Watkins and Schulman (2010, pg. 5) “recognise [liberation psychology] practices when they focus on the well-being and self-organisation of people and their communities, when they promote critical reflection and transformation in local arenas, and when their goal is not the imposition of a prescribed yardstick of development but an opening toward greater freedom in imaging the goals of life.” If Processwork could be said to have any goals, they would be the awareness and unfolding of nature, rather than the imposition of agendas or hierarchical structures for development. Processwork is not against power imbalances per se, but does not explicitly or complicitly support the abuse and mis-use of power. An awareness of social and interpersonal power dynamics is central to Processwork and in this way it is also a psychology of liberation.

In liberation psychologies, “the strands of individual, community, cultural and ecological wellbeing are held tightly together, and are seen to be necessary to one another” (Watkins and Schulman 2008, pg. 10). Processwork also recognises the interconnection of all life, perhaps to an even further degree than stated by liberation psychologies, through its emergence from quantum physics and Taoist philosophy.

Processwork, like liberation psychologies, doesn’t assume an expert position by professionals, but instead a facilitative position that supports the unfolding of awareness and existing wisdoms and the accessing of personal and collective agency. Processwork views the individual and community subjective experiences as valid and containing the seeds for transformation. Processworkers support the growth of these seeds but do not presume to plant them.

The Processwork concept of city shadows also aligns with one of the central concepts in liberation psychologies whereby “environments of injustice, violence, and repression have powerful psychological effects on everyone, whether they are registered consciously or unconsciously. When there is no public language or space to discuss these effects, they may turn into painful somatic symptoms of seemingly unknown origin that are misattributed to other factors.” (Watkins and Shulman 2010, pg. 53).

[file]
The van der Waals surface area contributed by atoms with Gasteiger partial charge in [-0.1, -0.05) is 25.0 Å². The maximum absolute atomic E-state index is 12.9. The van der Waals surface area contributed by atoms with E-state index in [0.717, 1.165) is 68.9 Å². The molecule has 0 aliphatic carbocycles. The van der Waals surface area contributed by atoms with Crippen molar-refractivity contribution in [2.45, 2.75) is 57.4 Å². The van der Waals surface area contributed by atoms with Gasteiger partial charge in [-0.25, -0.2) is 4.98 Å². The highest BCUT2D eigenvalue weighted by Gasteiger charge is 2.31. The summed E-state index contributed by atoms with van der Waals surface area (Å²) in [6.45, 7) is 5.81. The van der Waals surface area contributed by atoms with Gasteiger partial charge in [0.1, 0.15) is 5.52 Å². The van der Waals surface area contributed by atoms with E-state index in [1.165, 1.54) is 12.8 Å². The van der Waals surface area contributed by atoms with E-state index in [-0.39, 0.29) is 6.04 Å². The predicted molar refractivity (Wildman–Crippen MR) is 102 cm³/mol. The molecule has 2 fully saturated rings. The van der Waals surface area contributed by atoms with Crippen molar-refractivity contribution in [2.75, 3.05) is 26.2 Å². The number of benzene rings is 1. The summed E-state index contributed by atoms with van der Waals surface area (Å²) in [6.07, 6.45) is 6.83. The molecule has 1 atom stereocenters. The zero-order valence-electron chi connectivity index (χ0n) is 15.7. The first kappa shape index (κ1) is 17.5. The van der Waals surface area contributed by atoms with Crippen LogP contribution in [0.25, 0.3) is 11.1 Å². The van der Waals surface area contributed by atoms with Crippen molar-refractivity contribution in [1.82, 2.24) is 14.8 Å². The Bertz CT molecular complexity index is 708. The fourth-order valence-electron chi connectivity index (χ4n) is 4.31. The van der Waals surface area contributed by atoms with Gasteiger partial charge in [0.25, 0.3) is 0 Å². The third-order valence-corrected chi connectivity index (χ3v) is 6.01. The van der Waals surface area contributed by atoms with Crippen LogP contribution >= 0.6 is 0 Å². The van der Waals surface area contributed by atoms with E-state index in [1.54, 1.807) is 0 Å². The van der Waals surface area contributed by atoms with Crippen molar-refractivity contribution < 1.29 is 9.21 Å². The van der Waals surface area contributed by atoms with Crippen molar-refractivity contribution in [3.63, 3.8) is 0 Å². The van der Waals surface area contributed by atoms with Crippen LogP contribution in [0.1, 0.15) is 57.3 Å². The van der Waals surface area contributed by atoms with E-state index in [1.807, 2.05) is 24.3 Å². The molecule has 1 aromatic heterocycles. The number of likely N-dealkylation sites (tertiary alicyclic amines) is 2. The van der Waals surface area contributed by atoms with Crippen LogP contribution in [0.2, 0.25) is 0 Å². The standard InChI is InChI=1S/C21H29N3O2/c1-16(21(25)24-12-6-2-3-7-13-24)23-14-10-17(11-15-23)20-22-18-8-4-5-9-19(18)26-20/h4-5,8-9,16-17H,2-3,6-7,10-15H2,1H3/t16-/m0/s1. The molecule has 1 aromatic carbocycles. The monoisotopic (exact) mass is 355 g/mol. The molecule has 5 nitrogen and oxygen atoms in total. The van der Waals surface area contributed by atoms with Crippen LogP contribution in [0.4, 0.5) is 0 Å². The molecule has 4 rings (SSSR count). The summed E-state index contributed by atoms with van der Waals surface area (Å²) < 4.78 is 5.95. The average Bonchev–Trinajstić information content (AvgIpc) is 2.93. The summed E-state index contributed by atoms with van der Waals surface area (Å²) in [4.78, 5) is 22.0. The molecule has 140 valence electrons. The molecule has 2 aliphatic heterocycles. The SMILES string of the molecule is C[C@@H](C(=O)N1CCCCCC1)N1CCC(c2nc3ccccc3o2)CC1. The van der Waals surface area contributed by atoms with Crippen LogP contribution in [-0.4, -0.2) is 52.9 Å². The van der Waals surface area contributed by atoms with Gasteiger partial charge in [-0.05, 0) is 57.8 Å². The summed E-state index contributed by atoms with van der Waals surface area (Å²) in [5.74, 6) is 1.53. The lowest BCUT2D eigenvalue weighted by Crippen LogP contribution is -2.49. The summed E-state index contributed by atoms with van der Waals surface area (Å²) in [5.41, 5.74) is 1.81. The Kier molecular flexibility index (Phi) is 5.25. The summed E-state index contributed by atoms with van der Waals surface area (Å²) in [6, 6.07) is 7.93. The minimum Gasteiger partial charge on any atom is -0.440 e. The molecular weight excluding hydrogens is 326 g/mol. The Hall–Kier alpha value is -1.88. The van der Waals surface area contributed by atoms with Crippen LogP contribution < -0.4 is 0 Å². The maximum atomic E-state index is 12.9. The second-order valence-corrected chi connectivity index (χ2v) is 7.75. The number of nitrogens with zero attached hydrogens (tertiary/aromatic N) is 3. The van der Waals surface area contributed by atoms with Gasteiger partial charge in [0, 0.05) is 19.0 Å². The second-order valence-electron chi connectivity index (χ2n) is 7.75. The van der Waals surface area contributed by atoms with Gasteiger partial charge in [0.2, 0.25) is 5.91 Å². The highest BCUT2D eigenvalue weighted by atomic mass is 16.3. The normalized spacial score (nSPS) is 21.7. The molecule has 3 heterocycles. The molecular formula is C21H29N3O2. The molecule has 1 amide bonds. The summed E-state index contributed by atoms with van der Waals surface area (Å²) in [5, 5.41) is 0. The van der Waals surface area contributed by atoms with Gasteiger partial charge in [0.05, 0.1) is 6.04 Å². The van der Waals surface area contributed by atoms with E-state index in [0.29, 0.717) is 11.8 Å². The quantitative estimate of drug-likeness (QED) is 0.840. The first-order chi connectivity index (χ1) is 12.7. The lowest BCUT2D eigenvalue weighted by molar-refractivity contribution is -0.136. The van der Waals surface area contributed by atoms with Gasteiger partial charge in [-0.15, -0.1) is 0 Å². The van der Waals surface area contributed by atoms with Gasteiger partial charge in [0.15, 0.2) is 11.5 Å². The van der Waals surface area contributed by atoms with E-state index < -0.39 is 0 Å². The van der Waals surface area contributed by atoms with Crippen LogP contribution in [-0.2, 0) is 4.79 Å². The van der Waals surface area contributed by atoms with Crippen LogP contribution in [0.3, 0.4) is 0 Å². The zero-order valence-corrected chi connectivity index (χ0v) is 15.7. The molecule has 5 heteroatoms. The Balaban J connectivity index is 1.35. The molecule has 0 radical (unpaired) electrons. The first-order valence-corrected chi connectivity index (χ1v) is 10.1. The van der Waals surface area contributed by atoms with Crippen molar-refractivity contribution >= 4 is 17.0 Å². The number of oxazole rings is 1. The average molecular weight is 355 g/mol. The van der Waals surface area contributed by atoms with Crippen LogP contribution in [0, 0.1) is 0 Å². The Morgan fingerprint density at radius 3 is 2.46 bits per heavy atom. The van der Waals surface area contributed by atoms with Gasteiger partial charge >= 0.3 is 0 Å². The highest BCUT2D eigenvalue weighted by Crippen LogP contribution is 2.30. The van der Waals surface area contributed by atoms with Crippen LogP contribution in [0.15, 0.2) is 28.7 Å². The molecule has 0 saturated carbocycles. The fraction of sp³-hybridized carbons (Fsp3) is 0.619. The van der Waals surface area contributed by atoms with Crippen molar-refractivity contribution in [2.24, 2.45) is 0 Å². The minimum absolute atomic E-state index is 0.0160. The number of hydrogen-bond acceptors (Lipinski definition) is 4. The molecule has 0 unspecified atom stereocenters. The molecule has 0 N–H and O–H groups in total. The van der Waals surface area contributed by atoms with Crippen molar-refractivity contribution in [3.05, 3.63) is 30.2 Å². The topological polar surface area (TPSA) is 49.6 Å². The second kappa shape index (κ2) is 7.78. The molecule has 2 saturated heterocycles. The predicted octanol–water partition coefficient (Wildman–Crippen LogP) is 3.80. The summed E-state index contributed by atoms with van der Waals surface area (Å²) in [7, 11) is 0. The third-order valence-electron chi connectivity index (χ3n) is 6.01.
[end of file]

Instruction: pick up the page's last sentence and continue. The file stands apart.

City Shadow theory (Mindell 2008) sees a psychotic client as the identified client of the community; their symptoms an expression of marginalisation in the community. The individual client highlights marginalisation in the society, with the normal community disturbed by it because they are against awareness of this disavowed part of themselves, and their role in the social marginalisation of others.

…the schizophrenic patient…is the collective’s dream, their compensation, secondary process and irritation.

(Mindell 2008, pg. 125)

It is with these reasons that I provoke the debate, if there really is any to be had, that Processwork can unequivocally claim to be a psychology for liberation.


Goodbread, J. (2011). Living on the edge. New York: Nova Science Publishers.

Mindell, A. (1992). The leader as martial artist. Portland, OR.: Lao Tse Press.

Mindell, A. (1995). Sitting in the fire. Portland, Or.: Lao Tse Press.

Mindell, A. (2008). City shadows. Second Edition. London: Routledge.

Tolman, C. (2008). German critical psychology as emancipatory psychology. In: COHEN, C. and TIMIMI, S. (eds.), Liberatory Psychiatry, 1st ed. New York: Cambridge University Press.

Watkins, M. and Shulman, H. (2010). Toward psychologies of liberation. Second Edition. Basingstoke: Palgrave Macmillan.

This article is an adapted extract from Liz Scarfe’s Diploma thesis, Pointing at the Moon; Exploring the question What is Psychological Freedom?


Photo credit: PHOTO/arts Magazine via / CC BY